writer.WriteEntityRef(reader.Name);

                  break;

            case XmlNodeType.XmlDeclaration:

            case XmlNodeType.ProcessingInstruction:

                  writer.WriteProcessingInstruction( reader.Name, reader.Value );

                  break;

            case XmlNodeType.DocumentType:

                  writer.WriteDocType( reader.Name, reader.GetAttribute( "PUBLIC" ), reader.GetAttribute( "SYSTEM" ), reader.Value );

                  break;

            case XmlNodeType.Comment:

                  writer.WriteComment( reader.Value );

                  break;

            case XmlNodeType.EndElement:

                  writer.WriteFullEndElement();

                  break;

      }

}

 

Performing simple transformations with this method is very straightforward. The code below (written for .NET v2.0) reads the movies.xml document and for those dvd elements whose attribute genre is an action type, a new publisher element is written to the output.

 

Input document:

<?xml version="1.0"?>

<dvdstore>

  <dvd genre="action" publicationdate="1990" >

    <title>T2</title>

    <review>This film was <b>impressive</b> in its creativity.</review>

    <stats>

       <price>8.99</price>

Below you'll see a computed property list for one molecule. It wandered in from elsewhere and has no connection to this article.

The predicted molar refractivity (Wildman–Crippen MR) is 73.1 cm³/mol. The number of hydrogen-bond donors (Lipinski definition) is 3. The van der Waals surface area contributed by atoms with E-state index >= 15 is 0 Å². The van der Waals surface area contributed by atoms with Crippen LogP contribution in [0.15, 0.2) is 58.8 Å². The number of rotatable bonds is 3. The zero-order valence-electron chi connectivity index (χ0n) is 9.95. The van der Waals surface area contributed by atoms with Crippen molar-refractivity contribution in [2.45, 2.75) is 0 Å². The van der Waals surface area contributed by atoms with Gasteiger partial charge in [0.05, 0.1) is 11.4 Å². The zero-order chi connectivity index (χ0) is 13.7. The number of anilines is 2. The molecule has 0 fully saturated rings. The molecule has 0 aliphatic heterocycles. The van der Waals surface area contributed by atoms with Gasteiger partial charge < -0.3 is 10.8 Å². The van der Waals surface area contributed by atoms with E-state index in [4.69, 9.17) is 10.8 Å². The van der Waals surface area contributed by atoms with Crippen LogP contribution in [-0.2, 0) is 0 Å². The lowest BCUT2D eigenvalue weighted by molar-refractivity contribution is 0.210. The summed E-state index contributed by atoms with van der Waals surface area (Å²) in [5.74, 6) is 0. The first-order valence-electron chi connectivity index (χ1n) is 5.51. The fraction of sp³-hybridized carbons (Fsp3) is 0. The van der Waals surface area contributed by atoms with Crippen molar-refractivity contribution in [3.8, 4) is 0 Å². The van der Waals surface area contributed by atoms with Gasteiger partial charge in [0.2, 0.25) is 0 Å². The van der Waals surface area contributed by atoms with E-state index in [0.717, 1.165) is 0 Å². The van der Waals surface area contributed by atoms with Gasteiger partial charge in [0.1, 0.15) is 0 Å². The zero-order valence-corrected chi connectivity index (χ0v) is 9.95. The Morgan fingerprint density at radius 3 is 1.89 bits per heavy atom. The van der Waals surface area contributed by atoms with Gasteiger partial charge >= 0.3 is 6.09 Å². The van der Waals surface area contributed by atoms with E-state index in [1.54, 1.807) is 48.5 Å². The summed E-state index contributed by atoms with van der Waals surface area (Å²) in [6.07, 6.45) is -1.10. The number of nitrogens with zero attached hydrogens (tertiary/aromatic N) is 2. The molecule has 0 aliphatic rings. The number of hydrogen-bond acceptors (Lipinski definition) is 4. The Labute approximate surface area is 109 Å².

<id>123-456</id>

    </stats>

  </dvd>

….

</dvdstore >

 

static void AddElementWithWriteShallowNode()

{

   XmlWriterSettings settings = new XmlWriterSettings();

   settings.Indent = true;

 

   using (XmlReader reader = XmlReader.Create("movies.xml"))

   {

      using (XmlWriter writer = XmlWriter.Create(Console.Out, settings))

      {

            while (reader.Read())

            {

                  if (reader.IsStartElement("dvd") &&

                        reader.GetAttribute("genre") == "action")

                  {

                        //Write the dvd element

                        WriteShallowNode(reader, writer);

                        //Now add a new publisher element to the output

                        writer.WriteElementString("publisher",

                              "metal.sword.com", "Samurai Films");

                  }

                  else

                        WriteShallowNode(reader, writer);

            }

       }

   }

}

 

Output document:

<?xml version="1.0"?>

<dvdstore>

  <dvd genre="action" publicationdate="1990" >